To some I would venture to say the thought of navigating tryouts is a lot to process and to think about in weighing team options. I have shared five thoughts that I feel are important to think about and consider in planning.

  1. Does the team focus on practice and development? Practicing and training as a team is key and creates a high softball IQ. Teams that practice together perform at a higher level. Going to lessons and taking private instruction is not enough to develop. Teams must practice as a team consistently throughout the year to prepare for higher level softball. Where is the team practicing and what access to facilities does the team have?
  2. How many players are on the roster? You will want a team that has depth to compete at a high level. Being on a team that is constantly picking up players every weekend is not a stable unit. Having 11-12 players on the roster creates competition and forces athletes to compete for playing time. Competing for playing time makes the team stronger and raises the level of play. Oftentimes young athletes get content by not having to compete for “their position” and their development becomes stagnant. Learn to play multiple positions and learn to compete!
  3. Is the schedule challenging enough? If your team is winning every tournament you are not being challenged. Playing teams that are talented and competing with them will only raise your level of play and you will continue to learn. Look online at teams websites to see their previous year’s schedule or on Game Changer to research the schedule.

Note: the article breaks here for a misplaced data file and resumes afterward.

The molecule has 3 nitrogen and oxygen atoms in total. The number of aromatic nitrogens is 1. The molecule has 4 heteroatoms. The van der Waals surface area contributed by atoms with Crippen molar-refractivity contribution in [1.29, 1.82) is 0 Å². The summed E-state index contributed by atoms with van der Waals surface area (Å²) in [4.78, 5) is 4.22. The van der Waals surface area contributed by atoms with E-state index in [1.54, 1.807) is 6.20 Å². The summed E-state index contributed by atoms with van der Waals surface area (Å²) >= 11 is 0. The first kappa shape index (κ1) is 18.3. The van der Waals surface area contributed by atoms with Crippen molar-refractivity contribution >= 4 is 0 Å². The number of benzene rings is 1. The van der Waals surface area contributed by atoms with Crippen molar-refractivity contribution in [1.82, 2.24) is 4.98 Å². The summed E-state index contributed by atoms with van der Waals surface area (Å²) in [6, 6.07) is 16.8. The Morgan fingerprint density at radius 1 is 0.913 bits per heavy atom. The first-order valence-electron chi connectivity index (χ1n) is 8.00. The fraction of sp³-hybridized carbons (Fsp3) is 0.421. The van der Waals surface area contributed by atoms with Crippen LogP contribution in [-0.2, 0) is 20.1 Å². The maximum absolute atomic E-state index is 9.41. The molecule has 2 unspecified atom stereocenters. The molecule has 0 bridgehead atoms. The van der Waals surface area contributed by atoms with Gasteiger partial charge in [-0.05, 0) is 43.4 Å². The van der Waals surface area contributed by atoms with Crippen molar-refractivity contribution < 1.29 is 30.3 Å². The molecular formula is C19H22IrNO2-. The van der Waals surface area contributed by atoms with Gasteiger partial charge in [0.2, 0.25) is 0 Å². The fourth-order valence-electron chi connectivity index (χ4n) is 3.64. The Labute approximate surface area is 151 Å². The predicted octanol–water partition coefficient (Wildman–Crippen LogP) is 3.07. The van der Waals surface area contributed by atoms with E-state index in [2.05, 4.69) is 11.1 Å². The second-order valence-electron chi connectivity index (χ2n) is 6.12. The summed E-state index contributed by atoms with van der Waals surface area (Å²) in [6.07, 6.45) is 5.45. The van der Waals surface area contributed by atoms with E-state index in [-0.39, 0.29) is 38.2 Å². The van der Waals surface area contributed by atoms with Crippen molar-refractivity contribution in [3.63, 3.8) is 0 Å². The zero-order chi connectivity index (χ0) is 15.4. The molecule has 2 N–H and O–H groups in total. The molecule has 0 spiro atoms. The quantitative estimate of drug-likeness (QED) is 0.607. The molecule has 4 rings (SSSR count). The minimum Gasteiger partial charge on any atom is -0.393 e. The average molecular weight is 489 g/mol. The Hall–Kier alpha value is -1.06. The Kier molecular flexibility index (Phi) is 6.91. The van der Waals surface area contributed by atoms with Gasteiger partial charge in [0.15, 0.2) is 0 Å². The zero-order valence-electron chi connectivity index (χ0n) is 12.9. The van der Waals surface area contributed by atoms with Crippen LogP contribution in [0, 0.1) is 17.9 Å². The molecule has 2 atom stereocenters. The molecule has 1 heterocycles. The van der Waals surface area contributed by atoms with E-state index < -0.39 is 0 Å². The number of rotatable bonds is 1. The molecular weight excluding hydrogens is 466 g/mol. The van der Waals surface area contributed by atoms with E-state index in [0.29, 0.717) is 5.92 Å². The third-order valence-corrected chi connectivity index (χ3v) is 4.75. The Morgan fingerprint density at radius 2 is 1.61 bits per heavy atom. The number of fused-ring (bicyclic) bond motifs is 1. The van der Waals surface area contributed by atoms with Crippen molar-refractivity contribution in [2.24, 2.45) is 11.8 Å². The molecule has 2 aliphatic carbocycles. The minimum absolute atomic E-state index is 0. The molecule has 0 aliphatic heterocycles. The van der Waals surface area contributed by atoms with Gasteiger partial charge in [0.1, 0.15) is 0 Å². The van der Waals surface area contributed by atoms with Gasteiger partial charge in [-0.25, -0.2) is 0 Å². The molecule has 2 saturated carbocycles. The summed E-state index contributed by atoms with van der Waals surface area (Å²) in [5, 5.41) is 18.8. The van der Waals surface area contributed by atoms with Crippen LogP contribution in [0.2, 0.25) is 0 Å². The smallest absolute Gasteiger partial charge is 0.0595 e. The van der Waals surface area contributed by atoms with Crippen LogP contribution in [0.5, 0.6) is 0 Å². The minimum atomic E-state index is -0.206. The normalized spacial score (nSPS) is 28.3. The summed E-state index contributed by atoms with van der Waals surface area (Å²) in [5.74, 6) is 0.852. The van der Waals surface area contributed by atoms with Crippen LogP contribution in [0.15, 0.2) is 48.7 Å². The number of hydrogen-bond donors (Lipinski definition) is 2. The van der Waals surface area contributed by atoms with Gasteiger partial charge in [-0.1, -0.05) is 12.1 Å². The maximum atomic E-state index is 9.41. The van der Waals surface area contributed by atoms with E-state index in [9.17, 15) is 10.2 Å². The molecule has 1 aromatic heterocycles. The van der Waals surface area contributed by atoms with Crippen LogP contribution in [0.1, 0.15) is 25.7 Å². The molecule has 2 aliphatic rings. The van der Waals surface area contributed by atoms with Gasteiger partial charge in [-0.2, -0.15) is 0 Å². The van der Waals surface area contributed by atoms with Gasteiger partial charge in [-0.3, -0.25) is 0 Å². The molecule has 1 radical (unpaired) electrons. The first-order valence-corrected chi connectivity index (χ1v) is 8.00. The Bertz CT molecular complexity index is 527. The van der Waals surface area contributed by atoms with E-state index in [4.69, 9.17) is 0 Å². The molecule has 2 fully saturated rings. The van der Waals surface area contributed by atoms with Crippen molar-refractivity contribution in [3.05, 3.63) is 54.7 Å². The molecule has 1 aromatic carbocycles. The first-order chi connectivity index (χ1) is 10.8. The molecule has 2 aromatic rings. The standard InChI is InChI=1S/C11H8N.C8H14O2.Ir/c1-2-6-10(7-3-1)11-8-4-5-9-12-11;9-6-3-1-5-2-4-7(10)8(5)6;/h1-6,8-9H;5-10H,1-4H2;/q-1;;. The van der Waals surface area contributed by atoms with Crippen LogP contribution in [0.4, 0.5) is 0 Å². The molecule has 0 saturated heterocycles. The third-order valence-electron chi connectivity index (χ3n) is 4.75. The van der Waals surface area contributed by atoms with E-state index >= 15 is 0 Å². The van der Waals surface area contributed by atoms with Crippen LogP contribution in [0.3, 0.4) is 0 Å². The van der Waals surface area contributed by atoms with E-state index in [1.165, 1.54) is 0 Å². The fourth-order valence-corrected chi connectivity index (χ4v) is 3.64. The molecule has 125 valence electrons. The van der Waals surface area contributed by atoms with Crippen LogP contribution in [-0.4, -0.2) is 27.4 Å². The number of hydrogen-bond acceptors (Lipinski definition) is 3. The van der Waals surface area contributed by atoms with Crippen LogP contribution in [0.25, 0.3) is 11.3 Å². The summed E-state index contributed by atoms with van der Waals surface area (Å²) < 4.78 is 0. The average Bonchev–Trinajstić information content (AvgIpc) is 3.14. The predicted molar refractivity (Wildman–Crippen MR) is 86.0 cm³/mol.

4. What is coaches/org’s view on multi-sport athletes? At the younger age groups it’s important to have a balanced approach to athletic development. Young athletes should be able to play two sports as long as they are not in the same season. Having a balanced approach to athletic development decreases chances of burnout and helps with overall skill development.
  5. What is the organization/team culture like? Can you get a sense of what the culture is like of the team? Is there a high turnover in players within the org? Is it time to move on? As players age up priorities with teammates and friends begin to change. Understanding when the time is right for you to separate from the core group you’ve grown up with and to challenge yourself to move to a higher level team can be nerve racking, but most people that have been through it will agree it was the best decision they made to get to the next level.

If you have questions, need advice feel free to give me a shout. We’re almost halfway through July. Focus on finishing your season strong!

Thank you,

Lisa Pinkston